“Luxurious materials deserve a great care. Each profile is drawn full size and every component made by the most talented craftspeople,” says Liederbach. Photo by Eric Piasecki.


“Our lovely clients even allowed us to design the hardware,” he adds. Photo by Piasecki.

“Phil is so talented, he always takes everything to the next level. He is praised as a classicist has traveled through Europe looking at great architecture, but he also does modern work so well,” shares interior designer and Classic Chicago columnist Jenny Brown. “He is very humble, always open to collaboration with the client and the designer, taking it all through his brilliant mind. Ideally, the architect and the designer should be on the same page. Phil makes that possible.”


“The architecture of the early colonies helped inspire this picturesquely composed clapboard home,” Liederbach explains. Photo by Hedrich Blessing.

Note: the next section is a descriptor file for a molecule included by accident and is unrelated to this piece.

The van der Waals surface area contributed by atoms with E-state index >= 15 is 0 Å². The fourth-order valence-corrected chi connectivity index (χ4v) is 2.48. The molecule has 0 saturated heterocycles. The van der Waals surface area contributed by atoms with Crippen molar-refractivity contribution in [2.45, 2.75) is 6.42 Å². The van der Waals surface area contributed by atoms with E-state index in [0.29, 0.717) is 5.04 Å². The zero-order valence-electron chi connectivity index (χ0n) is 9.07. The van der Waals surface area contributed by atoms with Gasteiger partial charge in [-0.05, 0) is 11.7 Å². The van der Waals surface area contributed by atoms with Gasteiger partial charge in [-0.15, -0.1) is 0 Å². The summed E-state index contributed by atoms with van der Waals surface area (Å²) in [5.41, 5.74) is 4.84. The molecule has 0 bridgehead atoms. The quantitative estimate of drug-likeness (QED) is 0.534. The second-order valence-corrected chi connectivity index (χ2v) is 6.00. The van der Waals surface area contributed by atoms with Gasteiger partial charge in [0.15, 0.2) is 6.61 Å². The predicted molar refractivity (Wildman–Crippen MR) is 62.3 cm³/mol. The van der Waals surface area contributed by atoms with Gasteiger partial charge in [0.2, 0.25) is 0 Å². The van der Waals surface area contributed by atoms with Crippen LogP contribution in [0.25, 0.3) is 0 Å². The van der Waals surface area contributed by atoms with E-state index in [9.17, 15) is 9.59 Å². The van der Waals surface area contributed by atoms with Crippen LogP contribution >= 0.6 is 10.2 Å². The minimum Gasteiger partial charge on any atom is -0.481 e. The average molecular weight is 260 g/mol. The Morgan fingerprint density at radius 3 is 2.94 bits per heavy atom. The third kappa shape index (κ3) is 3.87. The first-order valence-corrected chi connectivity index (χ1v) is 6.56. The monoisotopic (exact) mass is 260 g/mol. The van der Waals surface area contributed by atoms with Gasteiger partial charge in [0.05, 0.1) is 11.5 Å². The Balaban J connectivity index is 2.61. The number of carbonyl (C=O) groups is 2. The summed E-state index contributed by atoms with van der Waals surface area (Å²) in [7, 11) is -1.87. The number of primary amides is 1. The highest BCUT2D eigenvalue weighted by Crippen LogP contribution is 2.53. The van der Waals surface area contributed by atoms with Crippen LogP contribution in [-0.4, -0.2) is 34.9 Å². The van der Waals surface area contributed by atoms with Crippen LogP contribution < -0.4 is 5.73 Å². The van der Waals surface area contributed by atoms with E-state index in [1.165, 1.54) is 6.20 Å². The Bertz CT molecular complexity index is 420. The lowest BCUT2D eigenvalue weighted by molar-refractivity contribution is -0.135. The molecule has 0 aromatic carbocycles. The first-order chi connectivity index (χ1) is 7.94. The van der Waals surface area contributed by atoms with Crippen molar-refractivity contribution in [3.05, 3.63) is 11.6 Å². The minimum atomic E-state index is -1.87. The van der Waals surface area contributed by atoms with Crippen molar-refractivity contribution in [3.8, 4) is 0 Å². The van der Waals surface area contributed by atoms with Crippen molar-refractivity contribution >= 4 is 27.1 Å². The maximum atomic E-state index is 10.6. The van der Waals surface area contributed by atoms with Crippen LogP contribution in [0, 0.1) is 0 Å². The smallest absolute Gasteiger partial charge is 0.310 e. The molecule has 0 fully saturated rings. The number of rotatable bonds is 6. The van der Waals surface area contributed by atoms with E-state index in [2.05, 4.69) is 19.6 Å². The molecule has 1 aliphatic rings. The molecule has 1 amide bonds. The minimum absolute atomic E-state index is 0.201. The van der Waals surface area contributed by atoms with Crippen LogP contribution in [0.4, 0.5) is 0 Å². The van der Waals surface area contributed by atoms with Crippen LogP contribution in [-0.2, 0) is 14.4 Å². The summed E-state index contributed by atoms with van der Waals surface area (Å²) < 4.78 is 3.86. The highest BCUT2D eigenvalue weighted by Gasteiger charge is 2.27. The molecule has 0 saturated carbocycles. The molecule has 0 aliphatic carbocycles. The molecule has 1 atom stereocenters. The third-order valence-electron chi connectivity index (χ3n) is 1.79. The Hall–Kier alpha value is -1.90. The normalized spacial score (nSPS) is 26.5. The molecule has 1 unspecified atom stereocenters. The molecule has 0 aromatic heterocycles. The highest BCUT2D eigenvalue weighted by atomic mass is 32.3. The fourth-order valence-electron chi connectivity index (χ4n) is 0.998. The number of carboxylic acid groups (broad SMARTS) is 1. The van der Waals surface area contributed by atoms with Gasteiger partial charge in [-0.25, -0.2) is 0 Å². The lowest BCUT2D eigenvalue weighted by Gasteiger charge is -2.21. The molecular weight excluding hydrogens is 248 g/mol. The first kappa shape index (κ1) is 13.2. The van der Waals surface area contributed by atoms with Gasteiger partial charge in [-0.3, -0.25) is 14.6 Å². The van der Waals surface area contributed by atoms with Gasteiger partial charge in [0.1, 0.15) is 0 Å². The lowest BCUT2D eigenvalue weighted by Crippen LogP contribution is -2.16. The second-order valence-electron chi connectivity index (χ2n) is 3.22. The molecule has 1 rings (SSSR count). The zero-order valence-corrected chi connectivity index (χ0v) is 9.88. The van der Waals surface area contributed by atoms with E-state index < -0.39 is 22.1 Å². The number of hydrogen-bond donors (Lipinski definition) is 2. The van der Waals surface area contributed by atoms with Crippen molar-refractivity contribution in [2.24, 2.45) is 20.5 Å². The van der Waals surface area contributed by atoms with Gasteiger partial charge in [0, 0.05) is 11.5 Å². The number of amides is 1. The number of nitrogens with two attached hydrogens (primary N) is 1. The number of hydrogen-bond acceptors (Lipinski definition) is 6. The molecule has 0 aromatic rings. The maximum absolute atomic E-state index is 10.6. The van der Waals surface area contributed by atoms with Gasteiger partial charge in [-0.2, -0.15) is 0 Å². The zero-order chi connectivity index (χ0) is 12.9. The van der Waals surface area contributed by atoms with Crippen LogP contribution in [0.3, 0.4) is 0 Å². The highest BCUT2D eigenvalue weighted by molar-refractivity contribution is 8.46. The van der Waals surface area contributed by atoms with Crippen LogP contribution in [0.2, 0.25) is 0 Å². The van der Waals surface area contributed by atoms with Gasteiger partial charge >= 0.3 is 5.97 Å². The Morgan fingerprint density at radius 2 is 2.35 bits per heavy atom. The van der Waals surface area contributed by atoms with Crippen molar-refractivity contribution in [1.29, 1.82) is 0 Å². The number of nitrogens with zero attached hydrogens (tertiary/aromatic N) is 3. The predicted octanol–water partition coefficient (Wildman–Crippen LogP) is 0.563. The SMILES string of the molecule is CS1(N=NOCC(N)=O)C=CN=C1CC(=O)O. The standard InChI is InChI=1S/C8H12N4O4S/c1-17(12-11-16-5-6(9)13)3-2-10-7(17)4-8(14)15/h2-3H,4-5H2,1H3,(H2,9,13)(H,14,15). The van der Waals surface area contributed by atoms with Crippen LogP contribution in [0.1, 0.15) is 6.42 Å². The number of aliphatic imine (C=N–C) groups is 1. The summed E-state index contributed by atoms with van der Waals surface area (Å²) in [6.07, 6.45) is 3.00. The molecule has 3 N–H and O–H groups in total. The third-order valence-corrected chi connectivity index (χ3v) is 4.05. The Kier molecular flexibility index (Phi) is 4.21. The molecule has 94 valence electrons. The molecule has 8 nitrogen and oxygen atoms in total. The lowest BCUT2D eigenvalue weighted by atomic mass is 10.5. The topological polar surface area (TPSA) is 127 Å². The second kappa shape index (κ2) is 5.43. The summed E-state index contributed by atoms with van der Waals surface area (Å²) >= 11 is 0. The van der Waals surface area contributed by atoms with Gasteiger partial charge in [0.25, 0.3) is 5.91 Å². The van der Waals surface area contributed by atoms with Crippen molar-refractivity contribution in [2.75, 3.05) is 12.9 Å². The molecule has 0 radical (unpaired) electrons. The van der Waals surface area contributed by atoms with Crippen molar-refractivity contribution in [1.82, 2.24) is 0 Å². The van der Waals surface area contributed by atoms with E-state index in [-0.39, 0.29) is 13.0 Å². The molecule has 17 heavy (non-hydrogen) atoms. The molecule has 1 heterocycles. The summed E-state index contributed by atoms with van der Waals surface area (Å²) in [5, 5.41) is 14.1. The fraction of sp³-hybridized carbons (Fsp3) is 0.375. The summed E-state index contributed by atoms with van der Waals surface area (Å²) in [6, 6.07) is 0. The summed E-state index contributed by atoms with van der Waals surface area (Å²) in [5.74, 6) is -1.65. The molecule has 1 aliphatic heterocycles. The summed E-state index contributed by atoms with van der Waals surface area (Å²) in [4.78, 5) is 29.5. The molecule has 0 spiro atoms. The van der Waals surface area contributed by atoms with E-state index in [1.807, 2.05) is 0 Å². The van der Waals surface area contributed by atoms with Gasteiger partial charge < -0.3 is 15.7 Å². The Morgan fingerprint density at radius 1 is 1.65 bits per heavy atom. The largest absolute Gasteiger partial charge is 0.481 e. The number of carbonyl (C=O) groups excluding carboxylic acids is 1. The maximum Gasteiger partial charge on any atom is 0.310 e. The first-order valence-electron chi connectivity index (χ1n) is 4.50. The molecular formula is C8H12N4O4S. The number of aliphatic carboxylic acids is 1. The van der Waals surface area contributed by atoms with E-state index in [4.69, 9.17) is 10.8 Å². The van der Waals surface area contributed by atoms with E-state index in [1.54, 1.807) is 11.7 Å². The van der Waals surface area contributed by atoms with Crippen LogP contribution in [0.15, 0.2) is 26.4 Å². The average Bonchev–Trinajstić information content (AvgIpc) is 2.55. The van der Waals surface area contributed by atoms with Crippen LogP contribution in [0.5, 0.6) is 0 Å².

Although he is regarded as a heir of David Adler in his classic approach and sense of detail, the variety of his work ranges from Art Deco designs in the 1929 Palmolive Building to the early colonial in Oakbrook to a Louis XVI-style home using La Lanterne in Versailles as precedent.

An example of this nod to classical style is the de Gournay hand-painted wallpaper Liederbach utilized to sublime success in a summer house inspired by an 18th-century garden folly in Salem.


“Every project should be a unique and result from a successful collaboration,” Liederbach says. “Here the architecture is enriched by the hand painted de Gournay wallpaper and paint colors introduced by the interior designer, the inimitable Colin Orchard, and the keen eye of our client and friend, the late John V. Crowe.” Photo by Tony Soluri.

Sometimes the architect must focus on bringing the outside in, through details inspired by nature, and other times the attention falls to a home’s surroundings: “Outdoor spaces are even more appealing due to the pandemic, and we love little gems of gardens—you can take delight in even small spaces,” he says. “We love to draw people to our windows.”

With a pitch perfect attention to detail and triumphant collaborations with some of the finest interior designers, landscape architects, builders, and importantly, many gifted craftsmen over the years, Liederbach and his talented partner, Michael Graham, have been creating work that will endure.


Liederbach & Graham, Architects is located at 500 North Wells Street, Chicago 60654. For more information, call 312-828-0900 or visit liederbachandgraham.com.